Herman Li responds to criticism that shredders “don't have any feel or emotion in their music”

Herman Li of Dragonforce performs on stage during their ?The Power Within? world tour at Rock City on October 3, 2012 in Nottingham, United Kingdom
(Image credit: Ollie Millington/Redferns via Getty Images)

As long as there are shredders, there will be guitar fans insisting that people who play a lot of notes “don't have any feel or emotion in their music.”

And there will also be those who make a career out of playing a lot of notes defending what they do.

The latest to take up the mantle is DragonForce electric guitar player Herman Li, who was asked about this criticism on an episode of Music is Win’s Guitar Villains podcast.

To which Li responded: "You know, this is the same thing I've heard for years and years and years. And once upon a time, this is when I first started playing the guitar and I discovered  Jason Becker, this is back in '92, '93, and I went to my music teacher and I said, 'Listen to this guy.'

"I played him Altitudes from [1988’s] Perpetual Burn. And my music teacher listened to it and said, 'This is terrible. This guy can't play. There's no music there. It's just masturbation. It's terrible. You shouldn't listen to this kind of stuff.'

"You know, some people just don't have the ear for certain type of things," Li continued. "That's why there's music for everybody."

As for why Li likes to shred?

“I like playing fast because I find it exciting,” he said. “It's fun for me at the same time. And that's it. Some people like it; some people don't like it. And me, myself, I listen to all kinds of music. So it's all okay with me. But I don't think you have to have listened to music for years to like that kind of music.

"The first time I heard a guitar solo, which was Richie Sambora on a Bon Jovi song, I thought, 'Man, I love this sound. What is it?'" Herman recalled. "Some people are just never gonna like guitar lead solos, and things like that. And you can see the trend how it went right? There was nu-metal, there was metalcore, and everyone was, like, 'Oh, we don't play guitar solos. We're songwriters now.'"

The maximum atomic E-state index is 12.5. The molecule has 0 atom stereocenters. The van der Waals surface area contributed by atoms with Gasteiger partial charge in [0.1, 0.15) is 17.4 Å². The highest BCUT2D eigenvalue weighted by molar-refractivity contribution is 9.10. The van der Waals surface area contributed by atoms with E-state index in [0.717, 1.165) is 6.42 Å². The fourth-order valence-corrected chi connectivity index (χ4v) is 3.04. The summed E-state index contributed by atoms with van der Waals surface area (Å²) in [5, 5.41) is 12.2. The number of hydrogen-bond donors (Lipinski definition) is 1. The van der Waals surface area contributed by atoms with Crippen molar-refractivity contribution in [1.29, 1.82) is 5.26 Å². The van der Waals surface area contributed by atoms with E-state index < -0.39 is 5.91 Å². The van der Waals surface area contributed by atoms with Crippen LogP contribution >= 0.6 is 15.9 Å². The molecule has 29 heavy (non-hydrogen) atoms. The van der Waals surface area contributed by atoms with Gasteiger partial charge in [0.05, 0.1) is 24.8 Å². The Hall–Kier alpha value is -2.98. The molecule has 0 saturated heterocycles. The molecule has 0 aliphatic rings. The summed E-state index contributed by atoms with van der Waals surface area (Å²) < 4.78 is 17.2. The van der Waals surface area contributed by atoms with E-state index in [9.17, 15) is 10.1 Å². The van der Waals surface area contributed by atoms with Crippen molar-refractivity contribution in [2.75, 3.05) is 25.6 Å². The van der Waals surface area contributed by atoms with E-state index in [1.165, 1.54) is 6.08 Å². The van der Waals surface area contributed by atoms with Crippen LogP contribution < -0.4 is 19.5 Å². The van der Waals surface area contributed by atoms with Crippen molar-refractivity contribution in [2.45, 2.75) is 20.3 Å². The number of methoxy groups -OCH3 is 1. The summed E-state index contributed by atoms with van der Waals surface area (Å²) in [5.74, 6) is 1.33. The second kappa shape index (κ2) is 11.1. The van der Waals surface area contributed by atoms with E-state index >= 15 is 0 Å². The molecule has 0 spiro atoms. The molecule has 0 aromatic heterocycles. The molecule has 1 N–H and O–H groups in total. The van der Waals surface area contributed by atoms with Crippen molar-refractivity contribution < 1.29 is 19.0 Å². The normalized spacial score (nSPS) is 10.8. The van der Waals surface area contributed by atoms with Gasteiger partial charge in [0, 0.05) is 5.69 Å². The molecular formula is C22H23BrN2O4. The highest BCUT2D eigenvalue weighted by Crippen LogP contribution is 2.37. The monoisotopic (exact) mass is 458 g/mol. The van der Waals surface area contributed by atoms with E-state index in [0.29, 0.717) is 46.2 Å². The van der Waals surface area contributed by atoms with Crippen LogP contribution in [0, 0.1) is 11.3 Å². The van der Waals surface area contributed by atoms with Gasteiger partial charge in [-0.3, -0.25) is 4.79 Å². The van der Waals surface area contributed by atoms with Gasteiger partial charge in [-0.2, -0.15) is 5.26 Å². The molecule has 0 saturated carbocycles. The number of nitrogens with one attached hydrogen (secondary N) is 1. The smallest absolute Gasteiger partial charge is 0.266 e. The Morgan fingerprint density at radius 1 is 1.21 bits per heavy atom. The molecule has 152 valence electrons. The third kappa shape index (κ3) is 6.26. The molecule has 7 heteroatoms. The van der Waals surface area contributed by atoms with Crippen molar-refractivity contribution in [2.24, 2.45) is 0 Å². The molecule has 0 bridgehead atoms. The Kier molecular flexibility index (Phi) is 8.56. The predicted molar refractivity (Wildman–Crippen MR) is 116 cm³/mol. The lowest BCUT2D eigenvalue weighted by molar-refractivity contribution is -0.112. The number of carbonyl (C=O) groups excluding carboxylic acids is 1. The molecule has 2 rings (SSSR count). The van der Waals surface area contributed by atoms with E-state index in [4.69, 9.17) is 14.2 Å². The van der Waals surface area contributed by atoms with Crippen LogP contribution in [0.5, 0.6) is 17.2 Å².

Li went on to say that he is affected by criticisms of his playing.

“I was pretty disappointed when so many people were talking shit about me, about how terrible I am as a guitar player – DragonForce is terrible, the solos, this and that," he said. "And they were saying, 'Oh, well, Steve Vai will kick his ass — Steve Vai and Satriani.'

“I was thinking, If you met me in a bar, I would be your best friend. Because I hung out with so many people, talking about guitars. I was the guy lining up for G3 three nights in a row – I love that kind of music. 

"But it’s like when you became something like in a band, people have this thing against me. It's like, well, sorry, if I was a normal guy, you'd have no problem with me."

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Richard Bienstock

Rich is the co-author of the best-selling Nöthin' But a Good Time: The Uncensored History of the '80s Hard Rock Explosion. He is also a recording and performing musician, and a former editor of Guitar World magazine and executive editor of Guitar Aficionado magazine. He has authored several additional books, among them Kurt Cobain: Montage of Heck, the companion to the documentary of the same name.